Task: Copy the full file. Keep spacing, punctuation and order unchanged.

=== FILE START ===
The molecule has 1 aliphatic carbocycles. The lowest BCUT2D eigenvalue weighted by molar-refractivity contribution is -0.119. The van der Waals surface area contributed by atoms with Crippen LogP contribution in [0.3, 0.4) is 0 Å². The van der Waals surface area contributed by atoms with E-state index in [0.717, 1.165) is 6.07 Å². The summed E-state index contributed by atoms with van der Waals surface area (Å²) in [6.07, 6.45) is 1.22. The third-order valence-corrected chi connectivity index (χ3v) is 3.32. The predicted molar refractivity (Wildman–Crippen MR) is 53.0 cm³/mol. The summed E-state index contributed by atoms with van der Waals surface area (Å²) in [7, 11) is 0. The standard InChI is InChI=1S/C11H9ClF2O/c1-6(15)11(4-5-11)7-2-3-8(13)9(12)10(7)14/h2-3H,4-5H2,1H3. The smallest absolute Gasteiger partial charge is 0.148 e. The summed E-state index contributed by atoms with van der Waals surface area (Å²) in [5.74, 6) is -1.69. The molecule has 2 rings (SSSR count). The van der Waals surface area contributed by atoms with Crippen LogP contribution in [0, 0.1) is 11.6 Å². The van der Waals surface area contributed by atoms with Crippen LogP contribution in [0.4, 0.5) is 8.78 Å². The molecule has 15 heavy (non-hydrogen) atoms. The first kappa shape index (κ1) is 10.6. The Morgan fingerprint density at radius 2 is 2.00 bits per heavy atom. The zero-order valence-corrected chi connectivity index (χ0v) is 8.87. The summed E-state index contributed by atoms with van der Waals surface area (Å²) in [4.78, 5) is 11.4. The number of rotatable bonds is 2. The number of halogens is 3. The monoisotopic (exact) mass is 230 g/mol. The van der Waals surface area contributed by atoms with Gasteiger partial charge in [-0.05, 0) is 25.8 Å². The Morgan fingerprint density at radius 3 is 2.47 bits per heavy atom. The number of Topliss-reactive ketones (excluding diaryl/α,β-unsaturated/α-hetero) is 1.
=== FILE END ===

The molecule has 1 aliphatic carbocycles. The lowest BCUT2D eigenvalue weighted by molar-refractivity contribution is -0.119. The van der Waals surface area contributed by atoms with Crippen LogP contribution in [0.3, 0.4) is 0 Å². The van der Waals surface area contributed by atoms with E-state index in [0.717, 1.165) is 6.07 Å². The summed E-state index contributed by atoms with van der Waals surface area (Å²) in [6.07, 6.45) is 1.22. The third-order valence-corrected chi connectivity index (χ3v) is 3.32. The predicted molar refractivity (Wildman–Crippen MR) is 53.0 cm³/mol. The summed E-state index contributed by atoms with van der Waals surface area (Å²) in [7, 11) is 0. The standard InChI is InChI=1S/C11H9ClF2O/c1-6(15)11(4-5-11)7-2-3-8(13)9(12)10(7)14/h2-3H,4-5H2,1H3. The smallest absolute Gasteiger partial charge is 0.148 e. The summed E-state index contributed by atoms with van der Waals surface area (Å²) in [5.74, 6) is -1.69. The molecule has 2 rings (SSSR count). The van der Waals surface area contributed by atoms with Crippen LogP contribution in [0, 0.1) is 11.6 Å². The van der Waals surface area contributed by atoms with Crippen LogP contribution in [0.4, 0.5) is 8.78 Å². The molecule has 15 heavy (non-hydrogen) atoms. The first kappa shape index (κ1) is 10.6. The Morgan fingerprint density at radius 2 is 2.00 bits per heavy atom. The zero-order valence-corrected chi connectivity index (χ0v) is 8.87. The summed E-state index contributed by atoms with van der Waals surface area (Å²) in [4.78, 5) is 11.4. The number of rotatable bonds is 2. The number of halogens is 3. The monoisotopic (exact) mass is 230 g/mol. The van der Waals surface area contributed by atoms with Gasteiger partial charge in [-0.05, 0) is 25.8 Å². The Morgan fingerprint density at radius 3 is 2.47 bits per heavy atom. The number of Topliss-reactive ketones (excluding diaryl/α,β-unsaturated/α-hetero) is 1.